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Report No. 29

66. Vicarious liability.-The question of vicarious penal responsibility also falls to be considered, in this context. The rule at common law is that (subject to certain exceptions), a master is not vicariously responsible for the crimes of his servants1-2-3.

1. Kenny Outlines of Criminal Law, (1962), pp. 38, 42, 43, 48 and 49.

3. See discussion in Glanville Williams Criminal Law, The General Part, (1961), pp. 267 to 269, para. 92.

4. See S. Prevezer's article in 16 MLR 236, for a general discussion.

67. Modification by Statute.-His common law rule1 may undergo a modification in relation to special enactments. The liability so imposed may be vicarious either in relation to the actus reus, or in relation to themens rea. The method by which such modification is achieved is two-fold. There may be statutory provisionscreating vicarious responsibility, by using words such as "no person shall either by himself or by any servantor agent" do some acts2-3.

1. Para. 66, supra.

2. See examples of English Acts cited in Glanville Williams Criminal Law, The General Part, (1961), p. 269, footnotes.

3. Compare section 9B, Opium Act (1 of 1878), as inserted by Bengal Act 5 of 1933.

68. Besides such statutory modifications1, there may be a modification as a result of judicial construction. A statute may be so construed as to render a person criminally liable for the acts of his servants; and, such a construction might be more easily adopted in relation to special enactments; having regard to their subject-matter2-3-4-5.

This seems to be particularly so in the case of "public welfare offences"6-7.

Vicarious liability for statutory offences is, in many cases, justified on the principle, that if a master chooses to delegate the conduct of his business to a servant, then, if the servant in the course of conducting the business, does an act which is absolutely prohibited, the master is liable8. On the other hand, where intent is a necessary element, as in attempt, the doctrine of vicarious liability may be negatived9. The link between vicarious liability and absolute prohibition can be seen in the following observations:-

"A master who is not participant in the offence can only be liable criminally for the acts of his servant if the statute which creates the offence does so in terms which impose an absolute prohibition."10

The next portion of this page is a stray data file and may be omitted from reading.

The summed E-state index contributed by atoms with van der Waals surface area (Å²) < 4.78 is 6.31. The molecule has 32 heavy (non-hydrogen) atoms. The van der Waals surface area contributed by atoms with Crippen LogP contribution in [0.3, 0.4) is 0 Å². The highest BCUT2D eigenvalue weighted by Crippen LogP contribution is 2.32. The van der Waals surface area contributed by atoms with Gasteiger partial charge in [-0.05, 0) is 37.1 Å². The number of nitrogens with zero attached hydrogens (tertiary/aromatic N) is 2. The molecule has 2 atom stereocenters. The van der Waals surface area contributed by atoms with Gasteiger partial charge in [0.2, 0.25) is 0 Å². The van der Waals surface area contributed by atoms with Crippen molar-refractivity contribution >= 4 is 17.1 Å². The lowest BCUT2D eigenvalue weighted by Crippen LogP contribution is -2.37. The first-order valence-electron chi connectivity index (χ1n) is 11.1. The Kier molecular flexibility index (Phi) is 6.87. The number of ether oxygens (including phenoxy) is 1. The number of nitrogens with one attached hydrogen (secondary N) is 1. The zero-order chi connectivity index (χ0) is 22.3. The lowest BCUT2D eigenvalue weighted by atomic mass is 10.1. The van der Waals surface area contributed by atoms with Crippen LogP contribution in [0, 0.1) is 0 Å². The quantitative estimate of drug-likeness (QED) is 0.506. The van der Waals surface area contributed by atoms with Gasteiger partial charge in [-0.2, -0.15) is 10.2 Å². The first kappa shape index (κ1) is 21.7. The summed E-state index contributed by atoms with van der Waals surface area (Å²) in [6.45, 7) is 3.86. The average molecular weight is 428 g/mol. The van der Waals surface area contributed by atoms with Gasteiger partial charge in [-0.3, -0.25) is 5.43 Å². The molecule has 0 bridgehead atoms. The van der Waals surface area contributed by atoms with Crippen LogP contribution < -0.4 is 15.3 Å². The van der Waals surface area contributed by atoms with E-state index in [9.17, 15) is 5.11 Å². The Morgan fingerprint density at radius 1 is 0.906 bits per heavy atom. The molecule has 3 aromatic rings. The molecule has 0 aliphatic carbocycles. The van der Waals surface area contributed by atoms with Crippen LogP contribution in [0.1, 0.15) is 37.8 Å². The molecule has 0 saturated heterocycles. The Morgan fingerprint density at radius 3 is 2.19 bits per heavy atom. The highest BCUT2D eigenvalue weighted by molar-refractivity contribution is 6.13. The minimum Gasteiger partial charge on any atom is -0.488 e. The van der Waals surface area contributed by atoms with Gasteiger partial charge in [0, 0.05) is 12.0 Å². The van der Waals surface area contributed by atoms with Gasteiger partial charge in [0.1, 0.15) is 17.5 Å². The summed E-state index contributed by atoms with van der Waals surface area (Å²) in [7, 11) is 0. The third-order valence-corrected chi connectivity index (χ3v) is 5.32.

The following observations of Channell J. with reference to a case under the Weights and Measures Act, 187811, illustrate this aspect12:-

"[The Act] is within the class of statutes under which persons may be convicted for acts of their servants in respect of which they are not in any real sense culpable. Mens rea is not an element in the offence The offence is within that class where the legislature has absolutely prohibited certain acts being done, with the consequence that if they are done-although by a servant of the employer-done in any sense in the course of the employment, so that for some purposes the maxim qui facit per alium, facit per se applies-the employer may be convicted although he is not in any way morally culpable."

1. See para. 67, supra.

2. For the position in England, see

(i) Cross and Jones Introduction to Criminal Law, (1964), pp. 96, 98;

(ii) Kenny Outlines of Criminal Law, (1962), pp. 38, 42 and 48, paras. 28, 32 and 35.

(iii) Glanville Williams Criminal Law, The General Part, (1961), pp. 270-285.

3. For the position in Australia, see

(i) Proudman v. Dayman and the judgment of Dixon J. therein, (1953) 67 CLR 536 (540);

(ii) Thomas v. R., (1937) 59 CLR 279, (300, 305) (Dixon J.);

(iii) Note by Colin Howard in 67 L.Q.R. 547; and

(iv) Colin Howard Strict Responsibility, (1963), Ch 7.

4. For the position in America, see Perkins Criminal Law, (1957), pp. 695 to 697.

5. For Indian case Law see Uttam Chand v. Emp., AIR 1945 Lah 238 (246 to 248) (FB).

6. See Glanville Williams Criminal Law, The General Part, (1961), p. 282, middle.

7. See also Yeandel v. Fisher, (1965) 3 WLR 1002 (1007), (per Lord Parker C.J.).